More Too Life

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Local Nonprofit On National Stage in Fight against Human Trafficking

More Too Life’s mission to end sexual violence and all types of human trafficking has been garnering statewide and national attention, while the nonprofit continues its comprehensive approach to address the issue locally with direct services and indirect services on a national level. More Too Life not only continues to develop curriculum to reach victims and high-risk youth, but also works through innovative education and outreach to win minds and hearts by creating an understanding that those in the world’s “oldest profession” are victims themselves, 95 percent of whom were violated as children.

“We need to change the myth that prostitution is the world’s oldest profession,” says Dr. Brook Bello, More Too Life’s CEO/Executive Director. “It has never been a profession.” One recent initiative aimed at changing that perception brings More Too Life’s volunteer, state approved and court appointed Restorative Justice End Demand program – aimed at educating men about sexual violence – to Harvest House, which takes a multi-faceted approach to homelessness. “The men have stated it’s the best course they have taken there,” Bello says. “They were moved and touched by what they learned and had never understood the issue before from the perspective as men and fathers or father figures.”

More Too Life (941.227.1012/ has a focused initiative, working with as many as 1,500 youth every year on prevention or as a bridge to victim services, and it now has launched an internet safety and sexual violence prevention initiative for teens approved by Sarasota County Schools. The nonprofit provides services to survivors and has aided 50 young adult victims of human trafficking and sexual violence so far this year. More Too Life is opening a new home in Sarasota in January for homeless victims in partnership with Community Assisted and Supported Living, called the Not Forgotten Project.

An opportunity to support More Too Life’s mission and goals is coming up at an evening gala on January 10 at the Sarasota CinéBistro. The evening will include a special screening of United Way Worldwide’s and Dolphin Entertainment’s The Hero Effect, followed by a short discussion and the screening of a short version of the film Sold. The Hero Effect features Bello who was chosen as one of 10 heroes across the nation, and that episode will air on the Oprah Winfrey Network (OWN) at 10 a.m. on January 14. Sold is about a young girl’s escape from trafficking and was directed by Academy Award winner Jeffrey D. Brown, produced by Emma Thompson and stars Gillian Anderson and David Arquette. More Too Life has first rights to screen the film in Sarasota and Manatee counties.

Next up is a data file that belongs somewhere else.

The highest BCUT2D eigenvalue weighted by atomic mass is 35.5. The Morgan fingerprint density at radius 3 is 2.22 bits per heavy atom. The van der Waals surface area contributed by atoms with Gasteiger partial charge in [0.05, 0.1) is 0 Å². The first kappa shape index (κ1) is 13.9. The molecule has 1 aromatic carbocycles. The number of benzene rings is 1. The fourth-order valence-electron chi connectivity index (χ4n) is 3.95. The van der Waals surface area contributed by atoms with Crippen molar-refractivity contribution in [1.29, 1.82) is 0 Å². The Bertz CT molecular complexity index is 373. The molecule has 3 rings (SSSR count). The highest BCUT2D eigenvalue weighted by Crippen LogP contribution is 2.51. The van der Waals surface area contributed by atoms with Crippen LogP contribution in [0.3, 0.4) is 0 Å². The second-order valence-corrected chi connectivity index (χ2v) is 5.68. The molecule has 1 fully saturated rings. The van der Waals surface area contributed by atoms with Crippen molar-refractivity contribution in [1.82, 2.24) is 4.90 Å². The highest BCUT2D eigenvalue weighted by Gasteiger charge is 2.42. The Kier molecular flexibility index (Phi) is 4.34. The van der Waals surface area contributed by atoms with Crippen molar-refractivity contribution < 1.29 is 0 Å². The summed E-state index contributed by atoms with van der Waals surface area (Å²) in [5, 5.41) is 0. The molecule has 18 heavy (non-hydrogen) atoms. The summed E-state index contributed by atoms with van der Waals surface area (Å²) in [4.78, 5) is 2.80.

Bello and her friend and mentor, actor Jon Voight, have partnered with Ringling College, Semkhor and actor Dylan McDermott, on McDermott’s Sugar project. Sugar ( is a web series, filmed in Sarasota, whose goal is to raise awareness about women’s rights through the eyes of a 15-year-old girl. More Too Life now provides a sexual violence prevention curriculum to be used at colleges nationally, beginning with 120 college campuses through Sober Online Solutions, a local organization taking a national approach to drug and alcohol prevention. More Too Life also is looking to aid women headed into the prison system. “Many prostituted persons are women trafficked as children and never rescued,” she says. “It is cheaper, and more effective, to put them in a program with housing than to put them in prison.”

Bello’s efforts earned her recognition as the 2016 Advocate of the Year for Florida, named by Attorney General Pam Bondi, and she has been named an advisory member of the NoVo Foundation, which was established by the Buffett family and has become one of the largest private foundations worldwide to focus explicitly on initiatives for girls and women. “We are hoping more people will come to our fundraiser or reach out to us to learn more about our efforts. We were the first organization in Sarasota and Manatee to address issues of human trafficking, but 95 percent of our funding comes from outside Florida,” Bello says. “It is our hope to engage more people locally to partner with us to end all forms of sexual violence and exploitation. With that support, we believe we have the national voice, experience and innovation to win the fight to see every child free and to prevent other young people from ever being harmed.”

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